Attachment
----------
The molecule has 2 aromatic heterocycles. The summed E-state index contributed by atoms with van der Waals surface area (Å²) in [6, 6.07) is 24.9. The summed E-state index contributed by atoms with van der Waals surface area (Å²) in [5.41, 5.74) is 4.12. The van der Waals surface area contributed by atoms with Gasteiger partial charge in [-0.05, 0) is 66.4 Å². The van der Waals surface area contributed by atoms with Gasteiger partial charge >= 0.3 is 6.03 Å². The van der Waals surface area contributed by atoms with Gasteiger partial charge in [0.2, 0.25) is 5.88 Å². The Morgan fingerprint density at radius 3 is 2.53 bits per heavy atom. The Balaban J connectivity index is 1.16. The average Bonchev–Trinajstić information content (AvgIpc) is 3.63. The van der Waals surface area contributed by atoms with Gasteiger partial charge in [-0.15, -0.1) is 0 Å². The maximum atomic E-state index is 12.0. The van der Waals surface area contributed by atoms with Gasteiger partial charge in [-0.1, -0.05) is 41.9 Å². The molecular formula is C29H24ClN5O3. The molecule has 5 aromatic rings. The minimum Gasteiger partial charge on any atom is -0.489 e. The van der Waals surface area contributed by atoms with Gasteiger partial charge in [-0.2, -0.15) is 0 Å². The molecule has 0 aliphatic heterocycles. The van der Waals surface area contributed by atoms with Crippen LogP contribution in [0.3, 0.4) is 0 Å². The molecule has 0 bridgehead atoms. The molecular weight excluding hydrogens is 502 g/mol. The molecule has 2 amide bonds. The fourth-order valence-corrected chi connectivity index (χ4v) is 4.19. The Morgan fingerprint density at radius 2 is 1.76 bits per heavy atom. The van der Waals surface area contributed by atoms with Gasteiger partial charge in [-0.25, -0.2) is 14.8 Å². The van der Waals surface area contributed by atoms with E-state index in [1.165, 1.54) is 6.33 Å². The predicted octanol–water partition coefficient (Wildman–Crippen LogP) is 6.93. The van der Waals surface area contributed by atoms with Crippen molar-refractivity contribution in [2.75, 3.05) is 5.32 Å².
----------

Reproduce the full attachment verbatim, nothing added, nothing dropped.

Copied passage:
The molecule has 2 aromatic heterocycles. The summed E-state index contributed by atoms with van der Waals surface area (Å²) in [6, 6.07) is 24.9. The summed E-state index contributed by atoms with van der Waals surface area (Å²) in [5.41, 5.74) is 4.12. The van der Waals surface area contributed by atoms with Gasteiger partial charge in [-0.05, 0) is 66.4 Å². The van der Waals surface area contributed by atoms with Gasteiger partial charge >= 0.3 is 6.03 Å². The van der Waals surface area contributed by atoms with Gasteiger partial charge in [0.2, 0.25) is 5.88 Å². The Morgan fingerprint density at radius 3 is 2.53 bits per heavy atom. The Balaban J connectivity index is 1.16. The average Bonchev–Trinajstić information content (AvgIpc) is 3.63. The van der Waals surface area contributed by atoms with Gasteiger partial charge in [-0.15, -0.1) is 0 Å². The maximum atomic E-state index is 12.0. The van der Waals surface area contributed by atoms with Gasteiger partial charge in [-0.1, -0.05) is 41.9 Å². The molecular formula is C29H24ClN5O3. The molecule has 5 aromatic rings. The minimum Gasteiger partial charge on any atom is -0.489 e. The van der Waals surface area contributed by atoms with Gasteiger partial charge in [-0.2, -0.15) is 0 Å². The molecule has 0 aliphatic heterocycles. The van der Waals surface area contributed by atoms with Crippen LogP contribution in [0.3, 0.4) is 0 Å². The molecule has 0 bridgehead atoms. The molecular weight excluding hydrogens is 502 g/mol. The molecule has 2 amide bonds. The fourth-order valence-corrected chi connectivity index (χ4v) is 4.19. The Morgan fingerprint density at radius 2 is 1.76 bits per heavy atom. The van der Waals surface area contributed by atoms with Gasteiger partial charge in [-0.25, -0.2) is 14.8 Å². The van der Waals surface area contributed by atoms with E-state index in [1.165, 1.54) is 6.33 Å². The predicted octanol–water partition coefficient (Wildman–Crippen LogP) is 6.93. The van der Waals surface area contributed by atoms with Crippen molar-refractivity contribution in [2.75, 3.05) is 5.32 Å².